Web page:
This year, the 20th anniversary since the Handover to China, we thought it would be appropriate to celebrate Hong Kong cinema from the last two decades, as the continuation of this journey.

In this regard, one of the most important events will be the screening of the 4k restored version of the classic “Made in Hong Kong”, which is part of a larger retrospective of ten great Hong Kong titles that marked the past twenty years.

Remaining in Hong Kong, we will also present one of the most interesting recent debuts, “Mad World”, together with Eric Tsang, one of the main actors in the film. As our guest of honour, he will be presented with our Golden Mulberry Lifetime Achievement Award.

The other recipient of the award will be the great Chinese director Feng Xiaogang, already our guest in 2005. He will introduce his latest masterpiece, “I am not Madame Bovary”, to our audience here in Udine.

Of great interest will be the Chinese film “Someone to talk to”, based on a novel and script by Liu Zhenyun, the same author of “I am not Pan Jinlian” on which “I am not Madame Bovary” was based. The film is directed by his daughter, Liu Yulin, who will be in attendance at the Festival.

One of the highlights will also be the presence of one of the most popular actresses of the moment, Ms. Zhou Dongyu, a young Chinese promise who stars in three of the selected films of this year.

This year we have managed to include productions from almost all countries of Far East Asia. Beside the usually large number of diverse Japanese and South Korean features, we are excited to show films from Thailand, Cambodia and our first film from Laos.

CFM: Would you tell us how to choose the films for FEFF? What are the favourite film genres for Italian audience?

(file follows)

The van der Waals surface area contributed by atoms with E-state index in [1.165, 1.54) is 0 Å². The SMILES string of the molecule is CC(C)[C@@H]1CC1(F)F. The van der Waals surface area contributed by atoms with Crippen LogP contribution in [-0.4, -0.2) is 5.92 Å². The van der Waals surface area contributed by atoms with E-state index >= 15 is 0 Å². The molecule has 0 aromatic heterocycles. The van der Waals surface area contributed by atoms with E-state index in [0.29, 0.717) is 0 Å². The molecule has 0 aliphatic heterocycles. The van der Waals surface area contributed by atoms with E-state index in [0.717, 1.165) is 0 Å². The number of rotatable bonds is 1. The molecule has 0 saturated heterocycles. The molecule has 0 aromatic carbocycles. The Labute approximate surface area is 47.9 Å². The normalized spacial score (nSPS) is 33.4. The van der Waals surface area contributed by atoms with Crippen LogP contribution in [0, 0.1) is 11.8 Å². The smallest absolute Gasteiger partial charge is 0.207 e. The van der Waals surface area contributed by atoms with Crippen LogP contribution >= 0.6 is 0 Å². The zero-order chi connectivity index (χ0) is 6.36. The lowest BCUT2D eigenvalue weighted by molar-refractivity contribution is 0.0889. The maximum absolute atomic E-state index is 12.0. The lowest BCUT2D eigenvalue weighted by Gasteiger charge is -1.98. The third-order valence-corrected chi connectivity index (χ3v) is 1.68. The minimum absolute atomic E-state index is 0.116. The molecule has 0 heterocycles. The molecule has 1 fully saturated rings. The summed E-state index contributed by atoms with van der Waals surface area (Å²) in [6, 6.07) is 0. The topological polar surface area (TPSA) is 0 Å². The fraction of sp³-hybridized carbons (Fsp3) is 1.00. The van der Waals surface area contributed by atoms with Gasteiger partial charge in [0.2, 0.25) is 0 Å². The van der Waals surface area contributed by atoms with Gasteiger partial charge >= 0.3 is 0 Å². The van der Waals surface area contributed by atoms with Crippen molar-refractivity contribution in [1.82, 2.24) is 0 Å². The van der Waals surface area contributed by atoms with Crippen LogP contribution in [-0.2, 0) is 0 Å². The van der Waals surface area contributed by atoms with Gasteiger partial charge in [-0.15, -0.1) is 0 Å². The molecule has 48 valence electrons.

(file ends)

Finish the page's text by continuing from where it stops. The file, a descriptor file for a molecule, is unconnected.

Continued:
A: Our film selection begins with our periodic trips to the Far East, with our participation in a network of film festivals and film markets, and develops thanks to the invaluable contribution of our consultants, all of them based in Asia.

The major aim of our film selection is to showcase popular films that have been appreciated by local audiences in their respective countries all across Asia, and bridge them across the world by sharing them with a curious, diverse international audience.

Despite the fact that the most appreciated and well-known Asian genres amongst Western audiences are thrillers, horror and martial art films, our selection is certainly not limited to these as we always make sure to include romantic comedies, dramas, black comedies, and those Asian films that usually have a harder time getting distribution across the world.

CFM: What kind of Chinese films do you prefer to introduce to Italian audience?

A: We always aim for a healthy balance between large and successful productions with strong box office records and smaller, independent features that sometimes happen to have had a limited run in their respective countries.